Throwback Thursday: 1992

It’s Throwback Thursday, and on today’s playlist we go back to 1992. Compiling this list made me notice (or remember) what a kickass year for music 1992 was. The success of Nirvana’s “Smells Like Teen Spirit,” a top ten pop hit around the world months after it was sent to alternative radio, came as a complete surprise to the band’s record label and management, and seemed to kick open the doors for weirdos and freaks (I use those terms affectionately) to find their place in the sun and on the charts.

The left field entries weren’t solely from the guitar rock field. Shakespear’s Sister’s “Stay” was a song (or two songs) that stood out from the pack and was not something one would have expected from a former member of Bananarama and someone who co-wrote and sang backup on Eric Clapton’s hit “Lay Down Sally.” And Right Said Fred’s “I’m Too Sexy” endures all these years later.

To me this era was a golden age for hip hop. Arrested Development, Pete Rock & C.L. Smooth, Kris Kross, Das EFX, Sir Mix-A-Lot and House of Pain hit creative peaks, while rap duo P.M. Dawn hit number three with “I’d Die Without You,” an unexpected ballad with nary a hint of the hip or hop.

Nineteen ninety-two was the year we met Mary J. Blige and Billy Ray Cyrus. It was the year many more people got to know Red Hot Chili Peppers, k.d. lang and En Vogue. And while new names were dotting the Hot 100, there was still room for more hits from Michael Jackson, Madonna, Prince, Whitney Houston and U2.

Here are thirty musical highlights from 1992, a year that most definitely was not wiggida wiggida wiggida wack.

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Your (Almost) Daily Playlist (11-1-20)

Inspired by the November 1 birthdays of Red Hot Chili Peppers’ Anthony Kiedis, Stereolab’s Mary Hansen, Lyle Lovett, The Clovers’ Billy Mitchell, Geto Boys’ Willie D, The Five Satins’ Bill Baker, The Feelies’ Glenn Mercer, Sophie B. Hawkins, Ssgt. Barry Sadler, Tina Arena, Big & Rich’s Big Kenny and Beat Happening’s Calvin Johnson.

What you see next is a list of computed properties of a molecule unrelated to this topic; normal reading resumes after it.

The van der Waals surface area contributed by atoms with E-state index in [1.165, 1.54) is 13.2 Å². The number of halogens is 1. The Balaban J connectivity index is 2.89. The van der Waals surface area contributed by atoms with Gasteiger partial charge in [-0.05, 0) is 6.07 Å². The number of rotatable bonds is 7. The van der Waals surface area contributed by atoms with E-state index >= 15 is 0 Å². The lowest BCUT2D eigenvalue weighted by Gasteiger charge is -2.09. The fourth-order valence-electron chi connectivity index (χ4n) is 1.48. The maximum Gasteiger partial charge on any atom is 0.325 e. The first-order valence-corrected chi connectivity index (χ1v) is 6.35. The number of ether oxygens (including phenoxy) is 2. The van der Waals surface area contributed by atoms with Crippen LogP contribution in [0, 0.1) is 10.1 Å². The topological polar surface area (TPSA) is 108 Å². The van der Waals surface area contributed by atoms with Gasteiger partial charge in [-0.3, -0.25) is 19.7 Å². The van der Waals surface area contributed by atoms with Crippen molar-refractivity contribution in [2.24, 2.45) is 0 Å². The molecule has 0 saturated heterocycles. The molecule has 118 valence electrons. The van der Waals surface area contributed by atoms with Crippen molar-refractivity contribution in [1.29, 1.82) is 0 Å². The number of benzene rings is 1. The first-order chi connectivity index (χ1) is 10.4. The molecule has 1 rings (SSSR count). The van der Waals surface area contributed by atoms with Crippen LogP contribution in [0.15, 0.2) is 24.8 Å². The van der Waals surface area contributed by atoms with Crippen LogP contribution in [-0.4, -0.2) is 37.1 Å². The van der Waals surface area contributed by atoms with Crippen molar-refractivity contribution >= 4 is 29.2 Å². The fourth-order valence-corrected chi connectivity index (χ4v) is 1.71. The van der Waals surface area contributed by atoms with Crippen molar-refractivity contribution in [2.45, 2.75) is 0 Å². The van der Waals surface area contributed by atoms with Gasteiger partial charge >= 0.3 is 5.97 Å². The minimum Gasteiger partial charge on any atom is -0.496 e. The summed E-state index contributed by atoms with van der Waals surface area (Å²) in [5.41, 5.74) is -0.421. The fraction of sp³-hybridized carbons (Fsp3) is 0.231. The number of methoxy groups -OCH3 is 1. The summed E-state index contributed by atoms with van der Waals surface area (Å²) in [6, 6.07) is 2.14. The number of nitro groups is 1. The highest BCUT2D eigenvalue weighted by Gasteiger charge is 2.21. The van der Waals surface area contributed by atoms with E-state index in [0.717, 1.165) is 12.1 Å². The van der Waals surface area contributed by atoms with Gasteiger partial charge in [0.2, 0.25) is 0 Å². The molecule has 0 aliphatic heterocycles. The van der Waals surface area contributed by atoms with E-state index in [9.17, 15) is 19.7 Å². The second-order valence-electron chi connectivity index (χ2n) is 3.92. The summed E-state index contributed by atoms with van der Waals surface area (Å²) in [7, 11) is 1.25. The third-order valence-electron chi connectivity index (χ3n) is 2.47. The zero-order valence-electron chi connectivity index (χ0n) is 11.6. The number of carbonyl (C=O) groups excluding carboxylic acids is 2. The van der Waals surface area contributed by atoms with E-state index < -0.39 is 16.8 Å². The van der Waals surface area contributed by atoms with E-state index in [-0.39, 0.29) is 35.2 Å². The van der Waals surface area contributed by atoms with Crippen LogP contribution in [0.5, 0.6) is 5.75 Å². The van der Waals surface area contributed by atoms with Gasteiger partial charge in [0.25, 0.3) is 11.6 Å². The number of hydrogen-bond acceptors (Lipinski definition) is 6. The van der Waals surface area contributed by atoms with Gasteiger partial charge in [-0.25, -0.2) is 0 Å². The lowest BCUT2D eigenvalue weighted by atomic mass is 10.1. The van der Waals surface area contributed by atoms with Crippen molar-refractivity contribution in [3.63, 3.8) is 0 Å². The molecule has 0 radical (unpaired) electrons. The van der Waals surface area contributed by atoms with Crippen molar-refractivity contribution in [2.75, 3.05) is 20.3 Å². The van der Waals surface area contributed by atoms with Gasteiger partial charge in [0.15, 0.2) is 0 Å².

Your (Almost) Daily Playlist (6-12-20)

Inspired by Black Music Month, LGBTQ Pride Month, and the June 12 birthdays of Robyn, They Might Be Giants’ John Linnell, The Troggs’ Reg Presley, Silversun Pickups’ Brian Auger, Boston’s Brad Delp, Rocky Burnette, Lyn Collins, Meredith Brooks, Vic Damone, Scott Thompson, Harvey Danger’s Sean Nelson, and Bounty Killer.

Winston + Nirvana

Throwback Thursday – 1992

Prior to Nirvana, alternative music was consigned to specialty sections of record stores, and major labels considered it to be, at the very most, a tax write-off. After the band’s second album, 1991’s Nevermind, nothing was ever quite the same, for better and for worse. Nirvana popularized punk, post-punk, and indie rock, unintentionally bringing them into the American mainstream like no other band to date.
AllMusic

It’s the Song that Broke Punk, the incantation about self-despising entertainment that turned a dead-end Aberdeen kid into a supernova, the very last rock song everyone could rally around.
Pitchfork

Winston + Nirvana
The song that changed everything, “Nirvana’s “Smells Like Teen Spirit,” was released as a single in September 1991. It reached #6 on Billboard’s Hot 100 in January of the following year, and kicks off this week’s Throwback Thursday playlist focusing on 1992.


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Ringo + Billy Preston

The Unsung Genius Of Billy Preston

Ringo + Billy Preston
Today is the birthday of the late, great Billy Preston. You may be familiar with his #1 hits “Will It Go Round in Circles” and “Nothing from Nothing.” Preston has many more accomplishments on his resume. Here are ten things you may not know about him: